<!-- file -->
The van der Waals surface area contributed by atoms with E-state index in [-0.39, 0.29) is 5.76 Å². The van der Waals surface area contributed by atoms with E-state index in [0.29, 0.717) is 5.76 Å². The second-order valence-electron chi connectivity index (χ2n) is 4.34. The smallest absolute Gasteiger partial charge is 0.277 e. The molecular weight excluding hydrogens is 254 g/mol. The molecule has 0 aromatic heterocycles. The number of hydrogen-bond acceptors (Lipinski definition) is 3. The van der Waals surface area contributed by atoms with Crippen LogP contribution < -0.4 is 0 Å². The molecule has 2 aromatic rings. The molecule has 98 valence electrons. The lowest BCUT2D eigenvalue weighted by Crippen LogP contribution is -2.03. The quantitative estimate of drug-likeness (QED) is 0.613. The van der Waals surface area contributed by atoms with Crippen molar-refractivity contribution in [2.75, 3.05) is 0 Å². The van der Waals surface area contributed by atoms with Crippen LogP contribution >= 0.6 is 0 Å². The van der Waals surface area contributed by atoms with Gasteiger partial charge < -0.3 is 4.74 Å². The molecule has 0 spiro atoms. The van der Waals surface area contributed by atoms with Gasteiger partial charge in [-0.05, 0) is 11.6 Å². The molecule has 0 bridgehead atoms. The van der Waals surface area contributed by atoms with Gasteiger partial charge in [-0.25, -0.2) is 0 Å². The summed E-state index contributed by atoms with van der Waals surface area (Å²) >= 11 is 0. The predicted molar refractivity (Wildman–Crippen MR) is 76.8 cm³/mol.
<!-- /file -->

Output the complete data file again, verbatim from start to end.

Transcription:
The van der Waals surface area contributed by atoms with E-state index in [-0.39, 0.29) is 5.76 Å². The van der Waals surface area contributed by atoms with E-state index in [0.29, 0.717) is 5.76 Å². The second-order valence-electron chi connectivity index (χ2n) is 4.34. The smallest absolute Gasteiger partial charge is 0.277 e. The molecular weight excluding hydrogens is 254 g/mol. The molecule has 0 aromatic heterocycles. The number of hydrogen-bond acceptors (Lipinski definition) is 3. The van der Waals surface area contributed by atoms with Crippen LogP contribution < -0.4 is 0 Å². The molecule has 2 aromatic rings. The molecule has 98 valence electrons. The lowest BCUT2D eigenvalue weighted by Crippen LogP contribution is -2.03. The quantitative estimate of drug-likeness (QED) is 0.613. The van der Waals surface area contributed by atoms with Crippen molar-refractivity contribution in [2.75, 3.05) is 0 Å². The van der Waals surface area contributed by atoms with Crippen LogP contribution >= 0.6 is 0 Å². The van der Waals surface area contributed by atoms with Gasteiger partial charge < -0.3 is 4.74 Å². The molecule has 0 spiro atoms. The van der Waals surface area contributed by atoms with Gasteiger partial charge in [-0.05, 0) is 11.6 Å². The molecule has 0 bridgehead atoms. The van der Waals surface area contributed by atoms with Gasteiger partial charge in [-0.25, -0.2) is 0 Å². The summed E-state index contributed by atoms with van der Waals surface area (Å²) >= 11 is 0. The predicted molar refractivity (Wildman–Crippen MR) is 76.8 cm³/mol.